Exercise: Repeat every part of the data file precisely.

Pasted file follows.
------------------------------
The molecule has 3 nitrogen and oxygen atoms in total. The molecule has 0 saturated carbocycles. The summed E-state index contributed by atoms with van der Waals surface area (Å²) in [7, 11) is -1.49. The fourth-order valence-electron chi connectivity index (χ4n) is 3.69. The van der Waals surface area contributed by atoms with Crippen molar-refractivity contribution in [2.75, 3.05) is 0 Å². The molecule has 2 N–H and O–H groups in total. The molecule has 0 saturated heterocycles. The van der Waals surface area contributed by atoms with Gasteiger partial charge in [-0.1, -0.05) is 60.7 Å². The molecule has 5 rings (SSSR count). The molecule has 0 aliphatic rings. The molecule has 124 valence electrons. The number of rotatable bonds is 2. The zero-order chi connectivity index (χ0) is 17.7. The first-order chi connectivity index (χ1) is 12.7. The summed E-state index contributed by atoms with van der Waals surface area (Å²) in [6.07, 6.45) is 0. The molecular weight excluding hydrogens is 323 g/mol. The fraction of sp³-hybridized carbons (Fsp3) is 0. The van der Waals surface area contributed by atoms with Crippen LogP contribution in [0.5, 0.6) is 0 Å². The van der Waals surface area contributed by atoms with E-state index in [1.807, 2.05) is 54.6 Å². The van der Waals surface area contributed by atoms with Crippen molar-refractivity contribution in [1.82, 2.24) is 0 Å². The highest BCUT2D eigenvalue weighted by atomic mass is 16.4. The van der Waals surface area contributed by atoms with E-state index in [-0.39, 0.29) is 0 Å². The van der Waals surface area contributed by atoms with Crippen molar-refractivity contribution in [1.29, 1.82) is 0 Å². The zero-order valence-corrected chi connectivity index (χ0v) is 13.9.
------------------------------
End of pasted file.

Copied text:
The molecule has 3 nitrogen and oxygen atoms in total. The molecule has 0 saturated carbocycles. The summed E-state index contributed by atoms with van der Waals surface area (Å²) in [7, 11) is -1.49. The fourth-order valence-electron chi connectivity index (χ4n) is 3.69. The van der Waals surface area contributed by atoms with Crippen molar-refractivity contribution in [2.75, 3.05) is 0 Å². The molecule has 2 N–H and O–H groups in total. The molecule has 0 saturated heterocycles. The van der Waals surface area contributed by atoms with Gasteiger partial charge in [-0.1, -0.05) is 60.7 Å². The molecule has 5 rings (SSSR count). The molecule has 0 aliphatic rings. The molecule has 124 valence electrons. The number of rotatable bonds is 2. The zero-order chi connectivity index (χ0) is 17.7. The first-order chi connectivity index (χ1) is 12.7. The summed E-state index contributed by atoms with van der Waals surface area (Å²) in [6.07, 6.45) is 0. The molecular weight excluding hydrogens is 323 g/mol. The fraction of sp³-hybridized carbons (Fsp3) is 0. The van der Waals surface area contributed by atoms with Crippen LogP contribution in [0.5, 0.6) is 0 Å². The van der Waals surface area contributed by atoms with E-state index in [1.807, 2.05) is 54.6 Å². The van der Waals surface area contributed by atoms with Crippen molar-refractivity contribution in [1.82, 2.24) is 0 Å². The highest BCUT2D eigenvalue weighted by atomic mass is 16.4. The van der Waals surface area contributed by atoms with E-state index in [-0.39, 0.29) is 0 Å². The van der Waals surface area contributed by atoms with Crippen molar-refractivity contribution in [1.29, 1.82) is 0 Å². The zero-order valence-corrected chi connectivity index (χ0v) is 13.9.